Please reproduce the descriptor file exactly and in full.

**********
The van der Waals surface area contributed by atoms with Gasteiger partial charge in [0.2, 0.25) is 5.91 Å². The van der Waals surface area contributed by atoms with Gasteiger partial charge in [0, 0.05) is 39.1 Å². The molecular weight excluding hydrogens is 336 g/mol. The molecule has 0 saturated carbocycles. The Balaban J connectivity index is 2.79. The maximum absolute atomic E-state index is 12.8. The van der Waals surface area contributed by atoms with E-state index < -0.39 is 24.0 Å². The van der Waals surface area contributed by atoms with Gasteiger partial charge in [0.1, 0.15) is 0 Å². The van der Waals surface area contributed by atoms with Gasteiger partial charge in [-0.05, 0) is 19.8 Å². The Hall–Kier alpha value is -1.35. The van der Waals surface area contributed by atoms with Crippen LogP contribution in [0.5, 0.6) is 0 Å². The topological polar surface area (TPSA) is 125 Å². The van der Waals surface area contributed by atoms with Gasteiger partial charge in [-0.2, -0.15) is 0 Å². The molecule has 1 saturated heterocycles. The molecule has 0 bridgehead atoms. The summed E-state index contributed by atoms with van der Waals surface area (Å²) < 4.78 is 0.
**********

The van der Waals surface area contributed by atoms with Gasteiger partial charge in [0.2, 0.25) is 5.91 Å². The van der Waals surface area contributed by atoms with Gasteiger partial charge in [0, 0.05) is 39.1 Å². The molecular weight excluding hydrogens is 336 g/mol. The molecule has 0 saturated carbocycles. The Balaban J connectivity index is 2.79. The maximum absolute atomic E-state index is 12.8. The van der Waals surface area contributed by atoms with E-state index < -0.39 is 24.0 Å². The van der Waals surface area contributed by atoms with Gasteiger partial charge in [0.1, 0.15) is 0 Å². The van der Waals surface area contributed by atoms with Gasteiger partial charge in [-0.05, 0) is 19.8 Å². The Hall–Kier alpha value is -1.35. The van der Waals surface area contributed by atoms with Crippen LogP contribution in [0.5, 0.6) is 0 Å². The topological polar surface area (TPSA) is 125 Å². The van der Waals surface area contributed by atoms with Gasteiger partial charge in [-0.2, -0.15) is 0 Å². The molecule has 1 saturated heterocycles. The molecule has 0 bridgehead atoms. The summed E-state index contributed by atoms with van der Waals surface area (Å²) < 4.78 is 0.